- "An experiment in two-way communication in Orcinus orca L." Archived January 6, 2009, at the Wayback Machine. Phinventory. Retrieved February 12, 2009.
- "About Hoi Wai / Suzie (OO7901)". cetacousin.bplaced.net. Cetacean Cousins. Archived from the original on March 11, 2010. Retrieved July 3, 2012.
- "The Killer Whales of Clacton Pier". clactondolphins.co.uk. Martin Allen. Retrieved July 4, 2012.
- "The Storm Damage – January 1979". clactondolphins.co.uk. Martin Allen. Retrieved July 4, 2012.
- "They did not survive the show". orcahome.de. Stephan Jacobs. Retrieved July 3, 2012.
- Reeves, Randall R.; DeMaster, Douglass P.; Hill, Cynthia L.; Leatherwood, Stephen. "Survivorship of Odontocete Cetaceans at Ocean Park, Hong kong, 1974–1994". Asian Marine Biology. Hong Kong: Hong Kong University Press. 11–12. Retrieved July 3, 2012.
- "hong kong. cetacean". hong kong. cetacean.
- "About Hyak II". cetacousin.bplaced.net. Archived from the original on March 12, 2010. Retrieved July 24, 2012.
- "SeaWorld's killer whale Kalina dies unexpectedly". blogs.orlandosentinel.com. Orlando Sentinel. Archived from the original on October 6, 2010. Retrieved October 5, 2010.
- https://news.google.com/newspapers?id=nSxKAAAAIBAJ&sjid=t4UMAAAAIBAJ&pg=1076,3514204&dq=seaworld&hl=en The Vindicator, August 23, 1989
- "Performing Whale Dies in Collision With Another". New York Times. August 23, 1989. Retrieved September 16, 2013.
- Kirby, David. Death at Seaworld: Shamu and the Dark Side of Killer Whales in Captivity. St. Martin's Press, New York, 2012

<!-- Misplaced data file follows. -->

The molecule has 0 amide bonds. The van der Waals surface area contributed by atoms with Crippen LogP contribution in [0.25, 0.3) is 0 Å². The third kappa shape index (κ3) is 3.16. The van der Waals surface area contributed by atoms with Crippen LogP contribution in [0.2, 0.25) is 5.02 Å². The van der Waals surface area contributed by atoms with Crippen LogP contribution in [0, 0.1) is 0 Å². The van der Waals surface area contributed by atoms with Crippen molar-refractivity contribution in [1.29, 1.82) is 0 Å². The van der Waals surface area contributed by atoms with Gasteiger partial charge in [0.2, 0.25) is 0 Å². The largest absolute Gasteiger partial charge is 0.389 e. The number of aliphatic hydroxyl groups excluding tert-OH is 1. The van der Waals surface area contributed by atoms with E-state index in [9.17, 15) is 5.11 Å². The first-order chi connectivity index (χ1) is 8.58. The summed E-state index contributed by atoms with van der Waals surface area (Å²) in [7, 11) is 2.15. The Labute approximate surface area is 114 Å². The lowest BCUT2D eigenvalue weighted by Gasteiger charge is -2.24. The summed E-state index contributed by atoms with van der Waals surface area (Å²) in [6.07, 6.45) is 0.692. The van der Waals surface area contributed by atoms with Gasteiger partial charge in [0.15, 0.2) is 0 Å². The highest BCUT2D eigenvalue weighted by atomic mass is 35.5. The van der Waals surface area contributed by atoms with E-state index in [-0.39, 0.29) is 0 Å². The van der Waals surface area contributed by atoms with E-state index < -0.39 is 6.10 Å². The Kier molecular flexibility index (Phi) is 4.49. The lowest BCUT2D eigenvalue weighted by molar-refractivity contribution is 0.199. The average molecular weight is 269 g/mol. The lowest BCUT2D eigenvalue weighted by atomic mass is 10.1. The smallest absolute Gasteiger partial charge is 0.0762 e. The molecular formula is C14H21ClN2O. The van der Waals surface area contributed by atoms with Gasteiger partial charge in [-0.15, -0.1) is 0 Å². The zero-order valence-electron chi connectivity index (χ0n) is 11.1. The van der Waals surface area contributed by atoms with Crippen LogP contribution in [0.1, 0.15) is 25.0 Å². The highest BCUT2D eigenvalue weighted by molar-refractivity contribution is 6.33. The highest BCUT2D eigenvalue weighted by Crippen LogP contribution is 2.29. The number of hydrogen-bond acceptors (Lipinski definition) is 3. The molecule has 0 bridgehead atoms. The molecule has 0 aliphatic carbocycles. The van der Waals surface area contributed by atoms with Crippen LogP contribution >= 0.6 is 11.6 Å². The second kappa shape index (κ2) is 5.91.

- "How Orky and Kasatka almost sank Seaworld". Retrieved January 27, 2016.
- "Meet the Orcas who are Suing Seaworld". peta.org. PETA. Retrieved October 26, 2011.
- Repard, Pauline (November 30, 2006). "Killer whale bites trainer, takes him to tank bottom". SignOnSanDiego.com. Archived from the original on May 1, 2009.
- "Killer whale attacks Sea World trainer" CNN November 30, 2006.
- "Campaigns - Keiko Whale Rescue". www.keiko.com.
- "Keiko the killer whale dies". msnbc.com. 2003-12-13. Retrieved 2017-07-06.
- "Campaigns - Keiko Whale Rescue". www.keiko.com.
-  Archived March 4, 2009, at the Wayback Machine.
- Gillian Fitzpatrick. "A massive loss: the last orca born in captivity has died at SeaWorld". HerFamily.ie. Archived from the original on 28 November 2017. Retrieved 28 November 2017.
- "A listing of dolphin/whale captures..." at pbs.org
- WGBH Frontline: "Edward 'Ted' Griffin, The Life and Adventures of a Man Who Caught Killer Whales". Retrieved March 28, 2008
- M. L. Lyke, "Granny's Struggle: A black and white gold rush is on", Seattle P-I, Wednesday, October 11, 2006 link[permanent dead link] Retrieved March 27, 2008
- Orca Report, WDCS, p61 link
- url="Archived copy". Archived from the original on July 22, 2015. Retrieved June 21, 2014.